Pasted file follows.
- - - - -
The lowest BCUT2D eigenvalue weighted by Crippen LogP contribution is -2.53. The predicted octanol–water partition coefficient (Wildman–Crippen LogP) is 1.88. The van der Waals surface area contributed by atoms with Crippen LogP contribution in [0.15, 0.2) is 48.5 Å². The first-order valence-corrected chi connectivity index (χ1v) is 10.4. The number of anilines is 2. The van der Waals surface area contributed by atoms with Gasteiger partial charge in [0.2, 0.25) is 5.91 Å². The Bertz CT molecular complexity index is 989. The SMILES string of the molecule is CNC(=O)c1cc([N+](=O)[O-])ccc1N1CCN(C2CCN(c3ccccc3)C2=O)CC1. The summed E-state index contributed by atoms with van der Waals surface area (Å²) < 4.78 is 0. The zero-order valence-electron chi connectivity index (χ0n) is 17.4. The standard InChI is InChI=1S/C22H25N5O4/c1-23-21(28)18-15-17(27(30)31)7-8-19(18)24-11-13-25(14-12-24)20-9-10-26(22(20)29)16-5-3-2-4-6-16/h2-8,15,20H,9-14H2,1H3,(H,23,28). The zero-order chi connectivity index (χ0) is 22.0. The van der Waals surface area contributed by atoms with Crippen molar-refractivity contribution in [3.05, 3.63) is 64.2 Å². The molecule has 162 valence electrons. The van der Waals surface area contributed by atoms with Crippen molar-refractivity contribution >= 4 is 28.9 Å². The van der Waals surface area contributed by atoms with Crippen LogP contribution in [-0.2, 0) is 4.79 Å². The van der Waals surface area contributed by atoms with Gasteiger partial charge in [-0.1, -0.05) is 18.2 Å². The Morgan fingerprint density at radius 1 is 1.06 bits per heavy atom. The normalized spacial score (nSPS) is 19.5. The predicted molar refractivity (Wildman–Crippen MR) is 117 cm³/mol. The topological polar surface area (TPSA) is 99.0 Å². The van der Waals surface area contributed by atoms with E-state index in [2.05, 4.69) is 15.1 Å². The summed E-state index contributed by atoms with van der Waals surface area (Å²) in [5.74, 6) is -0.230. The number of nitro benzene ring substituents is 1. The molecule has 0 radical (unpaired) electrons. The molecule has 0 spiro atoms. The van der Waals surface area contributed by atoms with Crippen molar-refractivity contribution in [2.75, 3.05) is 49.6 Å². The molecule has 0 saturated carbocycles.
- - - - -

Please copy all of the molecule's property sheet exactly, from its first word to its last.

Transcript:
The lowest BCUT2D eigenvalue weighted by Crippen LogP contribution is -2.53. The predicted octanol–water partition coefficient (Wildman–Crippen LogP) is 1.88. The van der Waals surface area contributed by atoms with Crippen LogP contribution in [0.15, 0.2) is 48.5 Å². The first-order valence-corrected chi connectivity index (χ1v) is 10.4. The number of anilines is 2. The van der Waals surface area contributed by atoms with Gasteiger partial charge in [0.2, 0.25) is 5.91 Å². The Bertz CT molecular complexity index is 989. The SMILES string of the molecule is CNC(=O)c1cc([N+](=O)[O-])ccc1N1CCN(C2CCN(c3ccccc3)C2=O)CC1. The summed E-state index contributed by atoms with van der Waals surface area (Å²) < 4.78 is 0. The zero-order valence-electron chi connectivity index (χ0n) is 17.4. The standard InChI is InChI=1S/C22H25N5O4/c1-23-21(28)18-15-17(27(30)31)7-8-19(18)24-11-13-25(14-12-24)20-9-10-26(22(20)29)16-5-3-2-4-6-16/h2-8,15,20H,9-14H2,1H3,(H,23,28). The zero-order chi connectivity index (χ0) is 22.0. The van der Waals surface area contributed by atoms with Crippen molar-refractivity contribution in [3.05, 3.63) is 64.2 Å². The molecule has 162 valence electrons. The van der Waals surface area contributed by atoms with Crippen molar-refractivity contribution >= 4 is 28.9 Å². The van der Waals surface area contributed by atoms with Crippen LogP contribution in [-0.2, 0) is 4.79 Å². The van der Waals surface area contributed by atoms with Gasteiger partial charge in [-0.1, -0.05) is 18.2 Å². The Morgan fingerprint density at radius 1 is 1.06 bits per heavy atom. The normalized spacial score (nSPS) is 19.5. The predicted molar refractivity (Wildman–Crippen MR) is 117 cm³/mol. The topological polar surface area (TPSA) is 99.0 Å². The van der Waals surface area contributed by atoms with E-state index in [2.05, 4.69) is 15.1 Å². The summed E-state index contributed by atoms with van der Waals surface area (Å²) in [5.74, 6) is -0.230. The number of nitro benzene ring substituents is 1. The molecule has 0 radical (unpaired) electrons. The molecule has 0 spiro atoms. The van der Waals surface area contributed by atoms with Crippen molar-refractivity contribution in [2.75, 3.05) is 49.6 Å². The molecule has 0 saturated carbocycles.